Around three to four weeks ago, a beautiful young lady named Jasmine consulted me online. She sent three pictures of her leg and thigh on different sites. The pictures were a “zero visibility” for making a definitive diagnosis, so I requested her to see me in person and was thankful I did, as the rashes were all over her body.
Jasmine shares her story: “Last May 7, pinkish spots appeared on my chest, upper arms and upper legs. I was thinking that it could be due to my activity of checking some condo units that had not been properly maintained for months, followed by a 10-minute walk, as the rashes appeared after I did this. The rash was not itchy or painful.
“After a few days, the spots spread out on my entire body except for my face and feet. I consulted a doctor on May 7 and was prescribed Diphenhydramine and Methylprednisolone, but there was no improvement.
“On May 10, I consulted another doctor who advised me to do some blood work. She recommended continuing the medicines I was prescribed by the first doctor but added Atopiclair cream. There was no improvement.
“On May 12, I consulted a dermatologist again for the third time, who diagnosed me with scabies. He prescribed me Permethrin cream, which I used two times for two weeks, Mometasone cream twice daily, Bilastine and Chlorpheniramine. I took these meds up to the 24th of May.
‘‘After a week of drinking these meds, some of the spots started drying up, but then the rashes did not stop from recurring.”
The skin doctor is in
And this is when she consulted me. Upon seeing her rashes, I was quite perplexed, as it really looked bizarre. It was pinkish red, some with tiny scales or scabs, but there were a lot of erosions. She said it was not itchy in general, so why the erosions (the upper roof of skin taken off), which is usually secondary to scratching?
So, I suggested she do a skin biopsy. But two days later, she called to tell me that there were new spots on her palms, a red flag for a sexually transmitted skin disease, so I did a blood test, which turned out to be positive for one and negative for the other (not conclusive).
I waited for the result of the biopsy, which turned out to be pityriasis lichenoides et varioliformis acuta, otherwise known as PLEVA or Mucha- Habermann Disease. It is named after Rudolf Habermann (1884–1941), a German dermatologist, and Viktor Mucha, an Austrian dermatologist.
Aside from the difficulty of remembering its name, which is common among eponyms in dermatology, it is also quite difficult to treat. Slow and sometimes persistent, it is a recurring dermatologic skin rash that can persist for a long time.
PLEVA is a rare disorder. The exact incidence and commonness are not known. It may occur at any age (including infants) but most frequently occurs in children and young adults.
Lympho-proliferative disorders are characterized by the overproduction of certain white blood cells called lymphocytes. These cells often accumulate in the structures and tissues of the body, potentially damaging them.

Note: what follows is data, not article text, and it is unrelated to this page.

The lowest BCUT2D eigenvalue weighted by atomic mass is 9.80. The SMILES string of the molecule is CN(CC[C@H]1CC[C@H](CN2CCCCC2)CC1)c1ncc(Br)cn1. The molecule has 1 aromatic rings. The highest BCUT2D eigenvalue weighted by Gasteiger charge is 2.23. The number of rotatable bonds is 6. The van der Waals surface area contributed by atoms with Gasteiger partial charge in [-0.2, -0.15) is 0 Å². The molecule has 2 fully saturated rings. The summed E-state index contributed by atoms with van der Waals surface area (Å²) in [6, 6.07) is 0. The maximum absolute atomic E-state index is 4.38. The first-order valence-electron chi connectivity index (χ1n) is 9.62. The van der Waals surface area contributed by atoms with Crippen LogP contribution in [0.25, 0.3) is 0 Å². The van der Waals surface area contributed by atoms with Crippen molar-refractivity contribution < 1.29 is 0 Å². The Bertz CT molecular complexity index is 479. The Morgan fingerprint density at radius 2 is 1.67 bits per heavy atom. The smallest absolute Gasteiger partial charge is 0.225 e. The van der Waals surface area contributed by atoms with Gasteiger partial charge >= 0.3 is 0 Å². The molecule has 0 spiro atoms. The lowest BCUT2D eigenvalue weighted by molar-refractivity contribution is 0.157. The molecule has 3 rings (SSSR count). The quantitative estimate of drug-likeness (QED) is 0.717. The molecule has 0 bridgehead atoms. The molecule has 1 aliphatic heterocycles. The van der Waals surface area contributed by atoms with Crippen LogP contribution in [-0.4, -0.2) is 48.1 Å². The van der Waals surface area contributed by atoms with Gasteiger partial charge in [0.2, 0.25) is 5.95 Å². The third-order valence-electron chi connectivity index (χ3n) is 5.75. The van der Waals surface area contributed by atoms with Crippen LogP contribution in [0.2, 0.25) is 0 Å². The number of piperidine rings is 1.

The lesions most often appear on the trunk and the arms and legs. Lesions tend to develop in small groups. A more severe variant of this disorder, known as febrile ulceronecrotic Mucha-Habermann disease, can cause life-threatening complications in adults.
The onset of PLEVA is usually sudden and marked by the development of a recurrent rash consisting of rounded, elevated lesions (papules or macules) that may be itchy and burning. These rashes are usually reddish-purple to reddish-brown and may progress to develop a blackish-brown crust (which signifies tissue death or necrosis) and bleeding (hemorrhaging).
The lesions eventually blister, often causing scarring or temporary discoloration upon healing. Luckily, Jasmine did not have this.
Although the trunk, arms and legs are most often affected by PLEVA, any part of the body may potentially develop skin lesions. Lesions may number only a few to more than a hundred. Lesions may resolve without treatment in a few weeks, but may recur on and off for years.
In most cases, affected individuals do not have any symptoms in addition to the skin findings. However, some individuals may have headaches, fever, joint pain (arthralgia), and a general feeling of poor health (malaise). In some cases, the swelling of nearby lymph nodes (lymphadenopathy) may also occur.
The exact cause of PLEVA is unknown. It is considered as part of the spectrum of pityriasis lichenoides, a benign group of disorders. Within this group is also pityriasis lichenoides chronica, in which the lesions are more persistent and characterized as pink-scaling round patches on the trunk and extremities. Researchers have speculated that pityriasis lichenoides occurs because of an exaggerated, inflammatory reaction (hypersensitivity) of the body to an infectious agent. However, no causative infectious agent has been identified.
Some researchers have suggested that PLEVA is a benign, self-healing lympho-proliferative disorder. Lympho-proliferative disorders are characterized by the overproduction of certain white blood cells called lymphocytes. These cells often accumulate in the structures and tissues of the body, potentially damaging them.
PLEVA usually resolves on its own within several weeks to several months. However, in some cases various therapies to treat the condition may be used. Oral antibiotics can help to clear lesions in about 50% of affected individuals. Exposure to ultraviolet light is most helpful, particularly if the PLEVA is persistent. While individuals can show considerable improvement from summer sunlight, phototherapy (light treatments) with narrow-band ultraviolet light is an alternative for more controlled light delivery and during months that are not sunny. Methotrexate or Dapsone may be necessary in severe cases.